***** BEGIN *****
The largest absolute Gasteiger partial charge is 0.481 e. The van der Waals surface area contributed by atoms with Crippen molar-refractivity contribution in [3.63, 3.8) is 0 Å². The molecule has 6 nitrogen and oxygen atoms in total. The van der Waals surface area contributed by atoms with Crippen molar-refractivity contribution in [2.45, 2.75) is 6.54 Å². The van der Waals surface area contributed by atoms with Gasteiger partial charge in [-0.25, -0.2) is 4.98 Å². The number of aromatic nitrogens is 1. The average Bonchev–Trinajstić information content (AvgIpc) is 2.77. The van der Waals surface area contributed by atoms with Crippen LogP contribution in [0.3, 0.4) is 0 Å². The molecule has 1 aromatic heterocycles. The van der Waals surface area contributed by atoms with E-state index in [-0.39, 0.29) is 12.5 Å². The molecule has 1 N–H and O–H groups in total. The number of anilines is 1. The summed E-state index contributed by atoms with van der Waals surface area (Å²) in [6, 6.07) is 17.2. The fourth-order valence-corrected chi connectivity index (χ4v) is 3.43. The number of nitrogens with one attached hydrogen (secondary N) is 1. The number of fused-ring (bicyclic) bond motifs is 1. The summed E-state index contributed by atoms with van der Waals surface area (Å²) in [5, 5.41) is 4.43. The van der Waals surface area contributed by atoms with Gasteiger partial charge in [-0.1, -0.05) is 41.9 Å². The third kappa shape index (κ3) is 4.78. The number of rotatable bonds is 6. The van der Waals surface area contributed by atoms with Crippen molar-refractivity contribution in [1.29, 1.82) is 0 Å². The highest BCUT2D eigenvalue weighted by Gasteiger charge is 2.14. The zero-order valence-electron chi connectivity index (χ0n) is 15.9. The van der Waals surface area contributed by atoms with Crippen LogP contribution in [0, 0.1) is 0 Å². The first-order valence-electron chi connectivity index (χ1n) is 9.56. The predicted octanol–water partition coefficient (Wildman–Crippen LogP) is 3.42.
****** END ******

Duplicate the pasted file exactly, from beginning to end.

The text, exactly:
The largest absolute Gasteiger partial charge is 0.481 e. The van der Waals surface area contributed by atoms with Crippen molar-refractivity contribution in [3.63, 3.8) is 0 Å². The molecule has 6 nitrogen and oxygen atoms in total. The van der Waals surface area contributed by atoms with Crippen molar-refractivity contribution in [2.45, 2.75) is 6.54 Å². The van der Waals surface area contributed by atoms with Gasteiger partial charge in [-0.25, -0.2) is 4.98 Å². The number of aromatic nitrogens is 1. The average Bonchev–Trinajstić information content (AvgIpc) is 2.77. The van der Waals surface area contributed by atoms with Crippen LogP contribution in [0.3, 0.4) is 0 Å². The molecule has 1 aromatic heterocycles. The van der Waals surface area contributed by atoms with E-state index in [-0.39, 0.29) is 12.5 Å². The molecule has 1 N–H and O–H groups in total. The number of anilines is 1. The summed E-state index contributed by atoms with van der Waals surface area (Å²) in [6, 6.07) is 17.2. The fourth-order valence-corrected chi connectivity index (χ4v) is 3.43. The number of nitrogens with one attached hydrogen (secondary N) is 1. The number of fused-ring (bicyclic) bond motifs is 1. The summed E-state index contributed by atoms with van der Waals surface area (Å²) in [5, 5.41) is 4.43. The van der Waals surface area contributed by atoms with Gasteiger partial charge in [-0.1, -0.05) is 41.9 Å². The third kappa shape index (κ3) is 4.78. The number of rotatable bonds is 6. The van der Waals surface area contributed by atoms with Crippen molar-refractivity contribution in [1.29, 1.82) is 0 Å². The highest BCUT2D eigenvalue weighted by Gasteiger charge is 2.14. The zero-order valence-electron chi connectivity index (χ0n) is 15.9. The van der Waals surface area contributed by atoms with Crippen LogP contribution in [0, 0.1) is 0 Å². The first-order valence-electron chi connectivity index (χ1n) is 9.56. The predicted octanol–water partition coefficient (Wildman–Crippen LogP) is 3.42.